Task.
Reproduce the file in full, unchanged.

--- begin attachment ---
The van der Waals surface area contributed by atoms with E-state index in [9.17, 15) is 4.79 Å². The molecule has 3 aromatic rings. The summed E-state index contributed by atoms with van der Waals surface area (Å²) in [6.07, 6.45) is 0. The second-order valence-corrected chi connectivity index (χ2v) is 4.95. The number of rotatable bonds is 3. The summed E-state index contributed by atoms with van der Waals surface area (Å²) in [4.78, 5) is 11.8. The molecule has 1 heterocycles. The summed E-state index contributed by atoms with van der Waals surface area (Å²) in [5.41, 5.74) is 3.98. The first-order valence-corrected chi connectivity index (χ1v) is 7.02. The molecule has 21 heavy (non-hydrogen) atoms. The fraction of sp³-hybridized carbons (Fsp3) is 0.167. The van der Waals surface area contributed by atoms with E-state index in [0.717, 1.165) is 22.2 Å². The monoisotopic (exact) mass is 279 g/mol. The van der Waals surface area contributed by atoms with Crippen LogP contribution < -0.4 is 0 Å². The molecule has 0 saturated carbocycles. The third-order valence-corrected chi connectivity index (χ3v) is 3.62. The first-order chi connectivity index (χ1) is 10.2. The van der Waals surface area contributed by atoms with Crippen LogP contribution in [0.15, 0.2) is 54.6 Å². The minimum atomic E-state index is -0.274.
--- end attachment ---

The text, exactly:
The van der Waals surface area contributed by atoms with E-state index in [9.17, 15) is 4.79 Å². The molecule has 3 aromatic rings. The summed E-state index contributed by atoms with van der Waals surface area (Å²) in [6.07, 6.45) is 0. The second-order valence-corrected chi connectivity index (χ2v) is 4.95. The number of rotatable bonds is 3. The summed E-state index contributed by atoms with van der Waals surface area (Å²) in [4.78, 5) is 11.8. The molecule has 1 heterocycles. The summed E-state index contributed by atoms with van der Waals surface area (Å²) in [5.41, 5.74) is 3.98. The first-order valence-corrected chi connectivity index (χ1v) is 7.02. The molecule has 21 heavy (non-hydrogen) atoms. The fraction of sp³-hybridized carbons (Fsp3) is 0.167. The van der Waals surface area contributed by atoms with E-state index in [0.717, 1.165) is 22.2 Å². The monoisotopic (exact) mass is 279 g/mol. The van der Waals surface area contributed by atoms with Crippen LogP contribution < -0.4 is 0 Å². The molecule has 0 saturated carbocycles. The third-order valence-corrected chi connectivity index (χ3v) is 3.62. The first-order chi connectivity index (χ1) is 10.2. The van der Waals surface area contributed by atoms with Crippen LogP contribution in [0.15, 0.2) is 54.6 Å². The minimum atomic E-state index is -0.274.